Updated from 10:18 a.m. EDT

Quest Software's ( QSFT) first-quarter results and conservative guidance failed to impress investors, who beat down the company's shares Wednesday.

Shares of Quest fell as low as $11.83 and were recently down $2.81, or 18.5%, to $12.35.

Analysts expressed widely varying views of Quest's first quarter. Some called the company's performance strong, noted the firm exceeded expectations, and discounted its guidance as conservative. That camp also noted the company's optimistic outlook and advised investors to buy on weakness.

"We believe the company is positioned to execute well throughout fiscal year 2004 and once again deliver the goods for shareholders," wrote Moors & Cabot analyst Ed Bierdeman, who has a buy rating on Quest. (His firm hasn't done any banking with Quest.)

But others were underwhelmed. Piper Jaffray senior analyst David Rudow called the results "a little softer" than the Street expected, noting license sales missed his estimate after removing revenue from a recent acquisition. He agreed the guidance is conservative and will likely go up, but maintained his market perform rating. (His firm hasn't done banking with Quest.)

After the bell Tuesday, Quest posted a 16% year-over-year jump in first-quarter revenue, but saw its profit shrink and said earnings in the second quarter and rest of the year could fall short of expectations.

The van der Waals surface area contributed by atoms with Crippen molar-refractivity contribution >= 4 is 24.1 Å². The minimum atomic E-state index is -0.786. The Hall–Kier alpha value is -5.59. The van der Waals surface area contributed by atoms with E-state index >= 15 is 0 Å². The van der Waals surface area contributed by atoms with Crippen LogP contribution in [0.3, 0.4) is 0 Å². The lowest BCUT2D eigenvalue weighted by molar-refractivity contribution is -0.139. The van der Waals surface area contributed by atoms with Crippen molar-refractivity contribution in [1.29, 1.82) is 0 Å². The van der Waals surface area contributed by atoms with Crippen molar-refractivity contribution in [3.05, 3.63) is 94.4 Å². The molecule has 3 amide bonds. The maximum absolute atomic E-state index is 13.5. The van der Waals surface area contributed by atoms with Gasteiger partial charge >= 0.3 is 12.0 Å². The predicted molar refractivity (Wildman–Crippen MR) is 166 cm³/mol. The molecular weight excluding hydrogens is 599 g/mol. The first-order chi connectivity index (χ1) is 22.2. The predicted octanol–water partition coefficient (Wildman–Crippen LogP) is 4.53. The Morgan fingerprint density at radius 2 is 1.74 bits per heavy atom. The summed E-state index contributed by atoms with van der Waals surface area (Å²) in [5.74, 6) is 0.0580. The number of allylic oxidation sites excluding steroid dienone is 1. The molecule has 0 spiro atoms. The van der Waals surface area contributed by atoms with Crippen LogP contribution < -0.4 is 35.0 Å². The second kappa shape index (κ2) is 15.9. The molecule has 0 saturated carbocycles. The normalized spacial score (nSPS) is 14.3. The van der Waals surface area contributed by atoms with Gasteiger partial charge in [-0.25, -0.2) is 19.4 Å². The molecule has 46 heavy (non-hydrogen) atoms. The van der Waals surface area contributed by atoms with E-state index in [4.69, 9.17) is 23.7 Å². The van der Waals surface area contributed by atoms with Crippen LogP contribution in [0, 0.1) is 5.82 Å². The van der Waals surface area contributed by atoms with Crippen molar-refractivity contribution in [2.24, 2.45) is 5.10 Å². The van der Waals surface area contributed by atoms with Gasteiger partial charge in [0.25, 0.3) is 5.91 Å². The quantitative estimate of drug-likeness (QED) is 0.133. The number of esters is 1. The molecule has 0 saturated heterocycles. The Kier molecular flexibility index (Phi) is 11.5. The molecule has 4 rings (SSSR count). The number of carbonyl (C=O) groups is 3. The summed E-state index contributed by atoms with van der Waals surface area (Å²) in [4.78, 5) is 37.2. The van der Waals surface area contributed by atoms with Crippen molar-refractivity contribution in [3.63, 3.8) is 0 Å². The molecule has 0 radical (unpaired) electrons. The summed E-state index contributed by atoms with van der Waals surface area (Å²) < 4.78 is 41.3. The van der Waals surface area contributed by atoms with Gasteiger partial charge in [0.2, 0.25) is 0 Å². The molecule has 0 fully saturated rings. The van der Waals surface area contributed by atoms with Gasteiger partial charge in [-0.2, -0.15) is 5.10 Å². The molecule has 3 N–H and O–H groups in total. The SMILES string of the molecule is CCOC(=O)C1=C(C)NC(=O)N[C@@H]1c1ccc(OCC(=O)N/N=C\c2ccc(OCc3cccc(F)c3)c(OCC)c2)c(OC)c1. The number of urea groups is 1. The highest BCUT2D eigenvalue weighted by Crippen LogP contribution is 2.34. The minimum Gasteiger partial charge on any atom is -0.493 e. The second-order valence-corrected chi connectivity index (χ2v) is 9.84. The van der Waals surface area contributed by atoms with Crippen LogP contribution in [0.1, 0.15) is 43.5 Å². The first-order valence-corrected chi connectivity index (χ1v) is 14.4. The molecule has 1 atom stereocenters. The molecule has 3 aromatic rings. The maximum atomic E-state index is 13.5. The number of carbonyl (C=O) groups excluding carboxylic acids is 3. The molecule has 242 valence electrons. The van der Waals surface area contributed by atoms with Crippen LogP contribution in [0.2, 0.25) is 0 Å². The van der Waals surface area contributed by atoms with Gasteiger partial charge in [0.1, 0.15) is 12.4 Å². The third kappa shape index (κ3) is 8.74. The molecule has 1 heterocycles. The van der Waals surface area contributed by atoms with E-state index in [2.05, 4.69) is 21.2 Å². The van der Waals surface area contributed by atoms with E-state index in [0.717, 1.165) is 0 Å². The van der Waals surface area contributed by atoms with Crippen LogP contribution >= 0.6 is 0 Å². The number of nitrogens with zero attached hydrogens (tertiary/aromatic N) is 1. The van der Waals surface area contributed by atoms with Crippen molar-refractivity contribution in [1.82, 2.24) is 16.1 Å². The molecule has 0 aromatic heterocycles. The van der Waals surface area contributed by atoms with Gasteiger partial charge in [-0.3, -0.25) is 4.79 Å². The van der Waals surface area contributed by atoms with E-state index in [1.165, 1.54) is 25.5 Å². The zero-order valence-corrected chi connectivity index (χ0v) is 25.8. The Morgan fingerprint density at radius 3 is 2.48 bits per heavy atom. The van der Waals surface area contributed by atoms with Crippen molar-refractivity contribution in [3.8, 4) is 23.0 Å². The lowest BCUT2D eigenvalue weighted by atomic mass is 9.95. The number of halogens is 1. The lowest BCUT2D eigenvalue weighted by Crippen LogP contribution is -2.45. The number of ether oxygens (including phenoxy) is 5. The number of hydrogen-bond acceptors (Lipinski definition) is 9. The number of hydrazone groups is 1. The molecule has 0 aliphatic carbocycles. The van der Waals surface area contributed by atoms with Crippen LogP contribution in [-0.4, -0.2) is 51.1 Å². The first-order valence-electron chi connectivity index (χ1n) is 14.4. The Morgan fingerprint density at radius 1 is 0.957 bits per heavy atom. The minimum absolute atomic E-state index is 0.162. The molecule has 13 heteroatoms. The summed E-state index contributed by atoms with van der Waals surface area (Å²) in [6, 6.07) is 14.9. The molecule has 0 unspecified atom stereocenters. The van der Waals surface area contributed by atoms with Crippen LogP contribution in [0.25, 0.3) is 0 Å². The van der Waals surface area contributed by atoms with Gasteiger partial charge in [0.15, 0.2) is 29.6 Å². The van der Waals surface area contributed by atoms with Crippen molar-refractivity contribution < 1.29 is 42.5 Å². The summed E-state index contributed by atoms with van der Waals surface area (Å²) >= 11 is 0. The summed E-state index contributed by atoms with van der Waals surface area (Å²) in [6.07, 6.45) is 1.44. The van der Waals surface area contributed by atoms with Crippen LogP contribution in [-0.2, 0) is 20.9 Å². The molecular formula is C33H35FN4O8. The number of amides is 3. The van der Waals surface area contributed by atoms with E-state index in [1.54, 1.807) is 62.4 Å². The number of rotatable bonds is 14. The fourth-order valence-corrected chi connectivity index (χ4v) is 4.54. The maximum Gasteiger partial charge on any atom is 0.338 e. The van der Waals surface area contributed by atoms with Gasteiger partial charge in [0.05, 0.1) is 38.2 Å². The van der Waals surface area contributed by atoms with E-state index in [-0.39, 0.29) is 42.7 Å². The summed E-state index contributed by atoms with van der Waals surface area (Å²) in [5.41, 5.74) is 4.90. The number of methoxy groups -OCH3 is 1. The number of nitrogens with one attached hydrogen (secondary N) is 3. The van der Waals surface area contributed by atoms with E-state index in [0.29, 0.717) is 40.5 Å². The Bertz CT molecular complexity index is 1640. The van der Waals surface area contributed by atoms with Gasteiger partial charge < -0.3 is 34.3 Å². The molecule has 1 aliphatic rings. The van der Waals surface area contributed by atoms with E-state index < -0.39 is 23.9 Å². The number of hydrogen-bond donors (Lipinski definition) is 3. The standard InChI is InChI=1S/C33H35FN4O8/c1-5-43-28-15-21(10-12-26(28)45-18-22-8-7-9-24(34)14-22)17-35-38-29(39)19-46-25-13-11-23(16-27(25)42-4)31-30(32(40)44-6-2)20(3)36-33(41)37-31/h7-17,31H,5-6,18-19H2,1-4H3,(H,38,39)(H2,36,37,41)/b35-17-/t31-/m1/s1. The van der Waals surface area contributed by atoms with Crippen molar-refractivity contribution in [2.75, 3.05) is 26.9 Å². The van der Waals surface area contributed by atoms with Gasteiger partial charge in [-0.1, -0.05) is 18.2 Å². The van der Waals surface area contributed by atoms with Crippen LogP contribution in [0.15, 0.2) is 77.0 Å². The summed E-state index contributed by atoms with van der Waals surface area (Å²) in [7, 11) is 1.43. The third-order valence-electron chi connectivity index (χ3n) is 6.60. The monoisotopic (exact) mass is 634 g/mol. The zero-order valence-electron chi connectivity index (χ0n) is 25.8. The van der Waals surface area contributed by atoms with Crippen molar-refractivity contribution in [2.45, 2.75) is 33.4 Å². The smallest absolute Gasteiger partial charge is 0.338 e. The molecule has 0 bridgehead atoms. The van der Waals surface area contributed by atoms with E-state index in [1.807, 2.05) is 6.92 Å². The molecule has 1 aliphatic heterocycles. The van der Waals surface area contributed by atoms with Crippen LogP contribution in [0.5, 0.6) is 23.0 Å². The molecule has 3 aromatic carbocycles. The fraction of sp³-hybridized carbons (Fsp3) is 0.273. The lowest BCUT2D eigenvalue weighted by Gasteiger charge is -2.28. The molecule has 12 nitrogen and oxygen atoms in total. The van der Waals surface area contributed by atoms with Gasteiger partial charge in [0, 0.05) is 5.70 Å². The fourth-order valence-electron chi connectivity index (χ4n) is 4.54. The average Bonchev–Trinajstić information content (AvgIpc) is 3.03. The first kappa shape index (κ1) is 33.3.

Irvine, Calif.-based Quest, which makes products to manage applications and database software, reported first-quarter net income of $386,000, or break-even on a per-share basis, under generally accepted accounting principles. That compared with net income of $2.5 million, or 3 cents a share, in the same period a year earlier.

Excluding charges, Quest earned pro forma net income of $8.6 million, or 9 cents a share, in the first quarter, up from $4.8 million, or 5 cents a share, a year earlier.

Revenue increased 16% year over year to $82.5 million.

Wall Street analysts expected Quest to earn pro forma net income of 8 cents a share on $78.9 million in revenue in the first quarter, according to Thomson First Call. Many estimates, however, did not include Quest's acquisition in mid-March of Aelita Software, which contributed about $3 million to sales and a penny to earnings.

License revenue climbed 10% from a year ago to $47 million. Excluding Aelita, license sales climbed a more modest 4.7%.

Looking forward, Quest expects second-quarter revenue to range from $87 million and $89 million, with GAAP earnings ranging from 4 cents to 6 cents a share and pro forma earnings ranging from 7 cents to 9 cents a share. Analyst estimates were calling for revenue of $82.1 million and pro forma earnings of 9 cents a share in the second quarter.

For the full year, Quest forecasts revenue will range from $360 million to $370 million, with GAAP earnings ranging from 23 cents to 26 cents a share and pro forma earnings ranging from 37 cents to 40 cents a share. Analyst estimates were calling for revenue of $340.1 million and pro forma earnings of 40 cents a share in the second quarter.

In a postclose conference call, management noted operating margins are improving significantly, but earnings projections are not higher because Aelita's operations are at break-even to slightly in the red. Quest hopes Aelita is accretive to its results by the third or fourth quarter.

Overall, Chairman and CEO Vinny Smith was upbeat about the information technology environment. The first quarter "was solid ... much better than last year, which I think will allow for a pretty strong year this year," Smith said. "I think the industry is in an upswing. People are deploying more applications."

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